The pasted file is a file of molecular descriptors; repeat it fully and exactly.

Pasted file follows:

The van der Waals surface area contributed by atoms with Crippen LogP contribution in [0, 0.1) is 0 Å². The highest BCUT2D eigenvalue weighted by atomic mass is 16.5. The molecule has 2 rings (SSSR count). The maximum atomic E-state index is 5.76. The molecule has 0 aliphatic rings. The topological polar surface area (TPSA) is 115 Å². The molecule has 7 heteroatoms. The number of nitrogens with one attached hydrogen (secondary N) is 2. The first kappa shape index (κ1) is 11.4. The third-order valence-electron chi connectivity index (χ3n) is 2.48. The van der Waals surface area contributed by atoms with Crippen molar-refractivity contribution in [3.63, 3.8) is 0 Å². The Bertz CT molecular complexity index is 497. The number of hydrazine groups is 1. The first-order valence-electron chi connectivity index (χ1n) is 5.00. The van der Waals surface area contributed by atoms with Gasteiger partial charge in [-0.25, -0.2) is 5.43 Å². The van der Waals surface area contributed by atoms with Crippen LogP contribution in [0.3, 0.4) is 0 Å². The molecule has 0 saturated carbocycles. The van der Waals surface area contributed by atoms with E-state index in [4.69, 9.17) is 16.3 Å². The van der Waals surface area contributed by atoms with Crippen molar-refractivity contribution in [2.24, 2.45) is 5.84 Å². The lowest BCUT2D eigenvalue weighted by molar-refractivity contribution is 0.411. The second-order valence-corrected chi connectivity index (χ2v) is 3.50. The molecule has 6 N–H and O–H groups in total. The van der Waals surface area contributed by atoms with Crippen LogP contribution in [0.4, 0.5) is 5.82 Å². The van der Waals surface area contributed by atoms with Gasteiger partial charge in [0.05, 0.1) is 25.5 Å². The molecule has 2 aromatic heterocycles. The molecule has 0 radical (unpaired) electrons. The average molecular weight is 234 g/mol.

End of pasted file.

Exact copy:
The van der Waals surface area contributed by atoms with Crippen LogP contribution in [0, 0.1) is 0 Å². The highest BCUT2D eigenvalue weighted by atomic mass is 16.5. The molecule has 2 rings (SSSR count). The maximum atomic E-state index is 5.76. The molecule has 0 aliphatic rings. The topological polar surface area (TPSA) is 115 Å². The molecule has 7 heteroatoms. The number of nitrogens with one attached hydrogen (secondary N) is 2. The first kappa shape index (κ1) is 11.4. The third-order valence-electron chi connectivity index (χ3n) is 2.48. The van der Waals surface area contributed by atoms with Crippen molar-refractivity contribution in [3.63, 3.8) is 0 Å². The Bertz CT molecular complexity index is 497. The number of hydrazine groups is 1. The first-order valence-electron chi connectivity index (χ1n) is 5.00. The van der Waals surface area contributed by atoms with Gasteiger partial charge in [-0.25, -0.2) is 5.43 Å². The van der Waals surface area contributed by atoms with Crippen LogP contribution in [0.3, 0.4) is 0 Å². The molecule has 0 saturated carbocycles. The van der Waals surface area contributed by atoms with E-state index in [4.69, 9.17) is 16.3 Å². The van der Waals surface area contributed by atoms with Crippen molar-refractivity contribution in [2.24, 2.45) is 5.84 Å². The lowest BCUT2D eigenvalue weighted by molar-refractivity contribution is 0.411. The second-order valence-corrected chi connectivity index (χ2v) is 3.50. The molecule has 6 N–H and O–H groups in total. The van der Waals surface area contributed by atoms with Crippen LogP contribution in [0.4, 0.5) is 5.82 Å². The van der Waals surface area contributed by atoms with Gasteiger partial charge in [0.05, 0.1) is 25.5 Å². The molecule has 2 aromatic heterocycles. The molecule has 0 radical (unpaired) electrons. The average molecular weight is 234 g/mol.